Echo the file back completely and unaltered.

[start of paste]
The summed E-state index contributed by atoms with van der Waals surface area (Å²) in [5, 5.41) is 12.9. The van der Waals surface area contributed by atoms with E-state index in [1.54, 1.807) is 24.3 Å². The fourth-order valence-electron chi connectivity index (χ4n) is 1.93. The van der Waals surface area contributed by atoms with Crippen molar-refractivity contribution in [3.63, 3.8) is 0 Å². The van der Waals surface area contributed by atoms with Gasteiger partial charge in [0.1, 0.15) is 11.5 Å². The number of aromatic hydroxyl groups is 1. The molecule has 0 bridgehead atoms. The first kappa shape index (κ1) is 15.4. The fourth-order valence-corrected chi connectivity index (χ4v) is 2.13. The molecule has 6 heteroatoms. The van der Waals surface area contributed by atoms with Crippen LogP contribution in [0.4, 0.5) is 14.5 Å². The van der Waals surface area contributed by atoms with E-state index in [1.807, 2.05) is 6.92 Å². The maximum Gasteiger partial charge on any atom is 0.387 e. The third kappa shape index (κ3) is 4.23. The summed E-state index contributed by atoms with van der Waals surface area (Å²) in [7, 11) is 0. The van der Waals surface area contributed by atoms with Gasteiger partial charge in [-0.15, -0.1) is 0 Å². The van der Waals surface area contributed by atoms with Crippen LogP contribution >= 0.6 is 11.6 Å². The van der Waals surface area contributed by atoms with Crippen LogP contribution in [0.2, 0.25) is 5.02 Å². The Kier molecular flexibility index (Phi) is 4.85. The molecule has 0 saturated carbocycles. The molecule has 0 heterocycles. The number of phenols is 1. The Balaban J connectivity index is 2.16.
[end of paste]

The summed E-state index contributed by atoms with van der Waals surface area (Å²) in [5, 5.41) is 12.9. The van der Waals surface area contributed by atoms with E-state index in [1.54, 1.807) is 24.3 Å². The fourth-order valence-electron chi connectivity index (χ4n) is 1.93. The van der Waals surface area contributed by atoms with Crippen molar-refractivity contribution in [3.63, 3.8) is 0 Å². The van der Waals surface area contributed by atoms with Gasteiger partial charge in [0.1, 0.15) is 11.5 Å². The number of aromatic hydroxyl groups is 1. The molecule has 0 bridgehead atoms. The first kappa shape index (κ1) is 15.4. The fourth-order valence-corrected chi connectivity index (χ4v) is 2.13. The molecule has 6 heteroatoms. The van der Waals surface area contributed by atoms with Crippen LogP contribution in [0.4, 0.5) is 14.5 Å². The van der Waals surface area contributed by atoms with E-state index in [1.807, 2.05) is 6.92 Å². The maximum Gasteiger partial charge on any atom is 0.387 e. The third kappa shape index (κ3) is 4.23. The summed E-state index contributed by atoms with van der Waals surface area (Å²) in [7, 11) is 0. The van der Waals surface area contributed by atoms with Gasteiger partial charge in [-0.15, -0.1) is 0 Å². The van der Waals surface area contributed by atoms with Crippen LogP contribution >= 0.6 is 11.6 Å². The van der Waals surface area contributed by atoms with Crippen LogP contribution in [0.2, 0.25) is 5.02 Å². The Kier molecular flexibility index (Phi) is 4.85. The molecule has 0 saturated carbocycles. The molecule has 0 heterocycles. The number of phenols is 1. The Balaban J connectivity index is 2.16.